Argentina has drawn international attention for the January 18 death of Alberto Nisman, a prosecutor who was investigating the 1994 bombing of a Jewish center in Buenos Aires that killed eighty-five people. Nisman had alleged that President Cristina Fernandez de Kirchner conspired with Iran to cover up its role in the attack as part of a deal linked to a 2013 memorandum of understanding (Nisman claimed that the memorandum, which would have established a truth commission to investigate the attack, secretly involved a trade deal in which Kirchner would request that Interpol withdraw warrants against Iranian suspects in the bombing in exchange for Iranian oil.). On February 13, Nisman’s successor, Gerardo Pollicita, asked a judge to charge Kirchner and her foreign minister in the investigation.
Nisman’s death and the investigation around it have exposed deep flaws in Argentina’s justice and intelligence systems, says Sergio Berensztein, an Argentine political analyst. The case may also shed light on murky, shifting relations with Iran that may tarnish Kirchner’s already troubled legacy as she prepares to leave office at year’s end, he says. "We don’t know how public opinion is going to react," Berensztein says. "The environment is unstable."
A few days before he died, Alberto Nisman released a report alleging that President Kirchner and her foreign minister had agreed to cover up Iran’s role in the 1994 bombing of the Argentine Israelite Mutual Association (AMIA) in Buenos Aires. How have Argentines received the report?
Most Argentines—polls indicate more than 70 percent—believe that the allegations are credible. Truth be told, Nisman’s death has attracted more attention than [his investigation], but most independent media believe his allegations were credible and it’s up to the judge, [federal judge Daniel Rafecas, who has taken on the AMIA investigation], to investigate them. When Nisman went before the judge to make his allegations he included four thousand hours of tapes, including [recordings of] many top officials—the rumor is that the president had been taped—talking about the memorandum. On top of this you have recent events [Nisman’s death], which lends credibility to Nisman’s allegations.
There are competing theories about how Nisman died. Some believe it suicide, while others, including the president, allege something more sinister. How likely are we to find a firm answer?
I’m not very optimistic. Usually these high-profile cases are not investigated in a very professional fashion—rather, the contrary. A few weeks after Nisman’s death, what we have is a really substandard investigation process. The team in charge, led by prosecutor Viviana Fein, may not have the right resources and skills to provide clear and credible answers to Nisman’s death. The federal police is a disaster, with corruption all over the place. They have standard operating procedures, but Fein’s team didn’t follow them, and the scene was probably contaminated. Some of the evidence may already be gone. Many, many people entered the apartment [when it was a crime scene]. It was extremely irregular that the deputy minister of security, [Sergio Berni], was at Nisman’s place for hours before Fein arrived and before the police were there. There are allegations that he took bags of things out of Nisman’s home, but we’ll never know if it’s true or not. It’s incredible that he was there while Nisman’s body was lying in the bathroom.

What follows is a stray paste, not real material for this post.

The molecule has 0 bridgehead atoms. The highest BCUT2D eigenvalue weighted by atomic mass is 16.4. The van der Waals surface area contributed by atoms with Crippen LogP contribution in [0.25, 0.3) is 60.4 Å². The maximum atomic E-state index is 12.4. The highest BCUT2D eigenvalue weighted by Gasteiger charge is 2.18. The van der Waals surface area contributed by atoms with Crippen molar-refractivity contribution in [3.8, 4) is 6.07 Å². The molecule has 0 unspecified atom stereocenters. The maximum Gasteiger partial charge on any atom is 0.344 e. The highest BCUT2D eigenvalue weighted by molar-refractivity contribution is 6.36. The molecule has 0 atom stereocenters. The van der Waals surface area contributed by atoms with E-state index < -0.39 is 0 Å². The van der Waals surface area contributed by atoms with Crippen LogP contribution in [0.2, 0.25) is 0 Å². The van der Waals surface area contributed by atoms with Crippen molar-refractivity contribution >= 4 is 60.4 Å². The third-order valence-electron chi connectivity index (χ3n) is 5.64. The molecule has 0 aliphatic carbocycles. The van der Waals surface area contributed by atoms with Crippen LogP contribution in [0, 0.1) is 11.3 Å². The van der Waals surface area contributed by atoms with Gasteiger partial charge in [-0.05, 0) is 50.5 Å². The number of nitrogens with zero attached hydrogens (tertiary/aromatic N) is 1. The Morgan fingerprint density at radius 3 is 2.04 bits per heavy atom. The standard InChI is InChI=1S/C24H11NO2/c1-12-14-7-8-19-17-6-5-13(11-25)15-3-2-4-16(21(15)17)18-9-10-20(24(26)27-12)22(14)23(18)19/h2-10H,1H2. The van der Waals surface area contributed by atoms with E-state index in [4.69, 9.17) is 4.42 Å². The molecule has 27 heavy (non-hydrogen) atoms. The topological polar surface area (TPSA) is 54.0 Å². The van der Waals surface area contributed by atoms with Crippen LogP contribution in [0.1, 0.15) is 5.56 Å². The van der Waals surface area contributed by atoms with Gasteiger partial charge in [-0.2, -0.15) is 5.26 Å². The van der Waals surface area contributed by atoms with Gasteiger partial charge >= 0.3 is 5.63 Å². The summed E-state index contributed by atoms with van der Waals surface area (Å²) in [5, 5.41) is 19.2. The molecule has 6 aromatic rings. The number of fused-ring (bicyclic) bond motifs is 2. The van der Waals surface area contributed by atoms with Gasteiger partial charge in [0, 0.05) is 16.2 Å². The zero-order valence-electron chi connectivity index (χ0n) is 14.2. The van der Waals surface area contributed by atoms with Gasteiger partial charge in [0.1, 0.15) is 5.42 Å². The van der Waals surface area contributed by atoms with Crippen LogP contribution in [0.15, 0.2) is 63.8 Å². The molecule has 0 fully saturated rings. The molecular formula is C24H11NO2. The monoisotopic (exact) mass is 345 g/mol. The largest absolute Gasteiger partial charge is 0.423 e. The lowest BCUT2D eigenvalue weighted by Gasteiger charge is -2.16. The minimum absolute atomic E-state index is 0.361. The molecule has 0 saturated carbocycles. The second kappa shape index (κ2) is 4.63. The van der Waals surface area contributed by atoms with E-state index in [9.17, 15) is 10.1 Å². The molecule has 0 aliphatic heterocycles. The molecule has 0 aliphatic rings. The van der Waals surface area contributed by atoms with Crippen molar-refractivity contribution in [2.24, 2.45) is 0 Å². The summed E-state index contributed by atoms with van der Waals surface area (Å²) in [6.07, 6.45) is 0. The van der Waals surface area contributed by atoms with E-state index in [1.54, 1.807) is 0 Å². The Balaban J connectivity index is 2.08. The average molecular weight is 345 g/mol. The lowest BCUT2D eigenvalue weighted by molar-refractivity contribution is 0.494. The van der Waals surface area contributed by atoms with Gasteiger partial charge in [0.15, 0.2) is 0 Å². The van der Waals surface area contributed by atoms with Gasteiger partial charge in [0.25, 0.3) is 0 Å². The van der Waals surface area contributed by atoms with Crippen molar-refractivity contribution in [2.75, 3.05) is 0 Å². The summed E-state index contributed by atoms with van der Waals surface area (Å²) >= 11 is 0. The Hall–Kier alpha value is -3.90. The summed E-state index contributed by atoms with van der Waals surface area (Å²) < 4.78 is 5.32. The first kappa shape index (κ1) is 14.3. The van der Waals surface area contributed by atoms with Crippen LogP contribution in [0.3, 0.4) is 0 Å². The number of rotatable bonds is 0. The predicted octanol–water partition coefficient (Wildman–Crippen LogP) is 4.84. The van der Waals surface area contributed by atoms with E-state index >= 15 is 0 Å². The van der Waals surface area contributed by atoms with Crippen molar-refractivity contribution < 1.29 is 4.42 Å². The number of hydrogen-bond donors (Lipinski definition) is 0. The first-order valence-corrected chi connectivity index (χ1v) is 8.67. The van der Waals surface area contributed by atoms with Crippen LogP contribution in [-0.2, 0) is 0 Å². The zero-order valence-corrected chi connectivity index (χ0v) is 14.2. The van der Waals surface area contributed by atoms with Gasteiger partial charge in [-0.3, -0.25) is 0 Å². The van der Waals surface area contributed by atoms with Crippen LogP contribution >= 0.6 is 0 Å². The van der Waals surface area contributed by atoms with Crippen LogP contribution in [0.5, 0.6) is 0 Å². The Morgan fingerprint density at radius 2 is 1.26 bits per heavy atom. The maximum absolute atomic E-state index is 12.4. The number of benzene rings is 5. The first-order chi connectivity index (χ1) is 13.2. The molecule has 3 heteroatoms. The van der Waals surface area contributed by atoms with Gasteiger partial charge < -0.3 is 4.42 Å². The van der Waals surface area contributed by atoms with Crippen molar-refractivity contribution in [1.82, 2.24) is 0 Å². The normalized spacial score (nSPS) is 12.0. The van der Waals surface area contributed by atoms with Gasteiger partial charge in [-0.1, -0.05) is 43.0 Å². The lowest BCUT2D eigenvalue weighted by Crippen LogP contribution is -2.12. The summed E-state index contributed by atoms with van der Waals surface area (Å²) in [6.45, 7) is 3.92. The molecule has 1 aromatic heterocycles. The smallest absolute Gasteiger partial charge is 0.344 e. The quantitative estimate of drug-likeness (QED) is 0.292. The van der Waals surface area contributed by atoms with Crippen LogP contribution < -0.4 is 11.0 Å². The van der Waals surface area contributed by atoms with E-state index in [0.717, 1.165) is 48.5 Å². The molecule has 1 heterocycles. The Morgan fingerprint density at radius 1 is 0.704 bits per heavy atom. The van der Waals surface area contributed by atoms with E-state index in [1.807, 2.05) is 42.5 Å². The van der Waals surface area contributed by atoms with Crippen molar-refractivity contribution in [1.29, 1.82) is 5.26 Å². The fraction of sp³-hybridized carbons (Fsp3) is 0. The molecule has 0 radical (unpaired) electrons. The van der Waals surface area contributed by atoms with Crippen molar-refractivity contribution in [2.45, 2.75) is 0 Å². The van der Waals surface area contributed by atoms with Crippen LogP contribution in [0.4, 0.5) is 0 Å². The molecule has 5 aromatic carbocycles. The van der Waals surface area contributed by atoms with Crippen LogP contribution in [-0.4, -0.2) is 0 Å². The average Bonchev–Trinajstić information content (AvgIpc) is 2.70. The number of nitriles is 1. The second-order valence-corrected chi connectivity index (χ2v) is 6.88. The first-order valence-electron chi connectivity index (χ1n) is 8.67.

Nisman’s former wife, Sandra Arroyo, herself a federal judge, is trying to get some answers and she’s since been very influential, but we don’t know if that will change how the investigation is being conducted. The lack of credibility and the skepticism that pervades here stems from these events related to Nisman’s death.
What is known about Argentina’s ties with Iran?
At the time of the 1994 bombing, the relationship was not at all important—diplomatically, politically, and in terms of trade. At the time President [Carlos] Menem had a very strong alliance with the United States because of Desert Storm. [Editor’s note: Argentina participated in the U.S.-led coalition, sending equipment, including warships.] Argentina underwent very substantial promarket reforms aligning it with the United States, and that triggered some misunderstandings with some Middle Eastern countries.
Around 2011 the relationship with Iran changed, thanks to the involvement of Venezuela. President Hugo Chavez was instrumental in getting Argentina close to Iran. A journalist, Pepe Eliaschev, published a couple of articles indicating that Argentina was signing this [2013 memorandum of understanding] with Iran thanks to the involvement of Syria, and that entailed increasing exchange in all areas—political, diplomatic, economic, tied to possible defense projects.
The memorandum never had any impact on the investigation because Iran never ratified it. Theoretically, the Argentine judge in charge of the investigation was going to be able to interrogate Iranian suspects in the 1994 attack after an independent council reviewed materials in the investigation. But there was so much material in the case that the assumption was that the interrogations would never take place, which is why people were so concerned about the memorandum: The government was so eager to get this done, with no time to have a serious discussion. They were rushed and we never understood why.